• Extreme Extrapolation: Finding a minor clue and making something major out of it.
  • Overgeneralization: Copy-pasting a piece of knowledge over something that you think is related, but is not.
  • Labeling: Stereotyping a set of people based on their likes and dislikes.

Why We Jump to Conclusions

The reason people jump to conclusions is the fact that they find it easy.

Fact-checking and 100 percent accuracy on everything they see or observe consume way too much time for a normal person.

Taking mental shortcuts is the path most people choose to jump to conclusions.

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Jumping to conclusions

Jumping to conclusions

We are all prone to jump to conclusions.

The psychological term for jumping to conclusions is "inference-observation confusion", meaning people make an inference ...

Good intentions

Jumping to conclusions often comes from our desire to sound compassionate and invested in what someone is telling us.

We may comment by saying "wow", or "what a shame" when we really have no idea how the person wants us to feel. Instead of sounding supportive, we may come across as dismissive.

Types of inference-observation confusion

  • Mind reading. By watching the behaviour and nonverbal communication, we assume we know how someone feels, even when there are other potential explanations.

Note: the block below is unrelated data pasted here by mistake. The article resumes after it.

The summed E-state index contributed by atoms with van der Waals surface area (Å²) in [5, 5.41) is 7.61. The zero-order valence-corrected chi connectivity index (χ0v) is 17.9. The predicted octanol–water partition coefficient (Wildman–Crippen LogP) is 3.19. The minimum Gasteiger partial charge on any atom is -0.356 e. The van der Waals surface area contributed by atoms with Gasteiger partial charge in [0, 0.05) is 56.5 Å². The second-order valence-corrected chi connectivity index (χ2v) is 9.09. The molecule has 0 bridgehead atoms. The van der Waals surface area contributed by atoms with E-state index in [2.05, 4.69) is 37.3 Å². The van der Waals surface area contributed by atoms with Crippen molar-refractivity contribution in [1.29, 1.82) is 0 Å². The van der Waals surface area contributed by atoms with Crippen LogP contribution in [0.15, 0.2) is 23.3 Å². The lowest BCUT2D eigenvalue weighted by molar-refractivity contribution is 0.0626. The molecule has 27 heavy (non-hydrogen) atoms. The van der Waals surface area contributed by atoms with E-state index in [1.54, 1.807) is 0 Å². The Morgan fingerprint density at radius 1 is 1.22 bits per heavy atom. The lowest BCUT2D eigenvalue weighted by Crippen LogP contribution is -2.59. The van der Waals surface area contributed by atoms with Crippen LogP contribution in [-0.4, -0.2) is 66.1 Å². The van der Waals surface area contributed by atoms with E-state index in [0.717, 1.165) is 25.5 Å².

• Fortune telling. We predict an outcome without having enough evidence. For example, we don't even try to enter a competition because we don't think we will win. These kinds of expectations can prevent us from taking action.
  • Labelling. We overgeneralise by labelling all the members of a group with the characteristics seen in a few.

Remote work and the lack of context around communication

Remote work and the lack of context around communication

Virtual communication often lacks the nonverbal clues we notice with in-person conversations.

To compensate, we often make assumptions or jump to conclusions that can cause harm to our work...

Virtual communication: how to avoid misunderstandings

Instead of acting on your assumptions, go to the facts. Understanding the individual styles of employees can also give interactions more context and help avoid misunderstandings.

  • Prioristizers are logical, analytical, and data-oriented people who focus on goals and outcomes. They don't like to engage in chitchat.
  • Planners thrive with structure, planning, and talking about the details. They often communicate in bullet points and numbers.
  • Arrangers are supportive, relationship-driven team members who work best when they form connections.
  • Visualizers are big-picture thinkers who want minimal details. They will often email at the last minute, and apologize for short deadlines.

Virtual work: adjust your communication and expectations

To avoid unnecessary conflict, it is essential to understand the nuances of colleagues and how they work.

Accept that others may not work and communicate the same way you do. If you see someone looking to the side during a video conference, instead of thinking they are not paying attention, understand that they may really be taking notes. Another person may want to spend time on a connection before they engage with the content.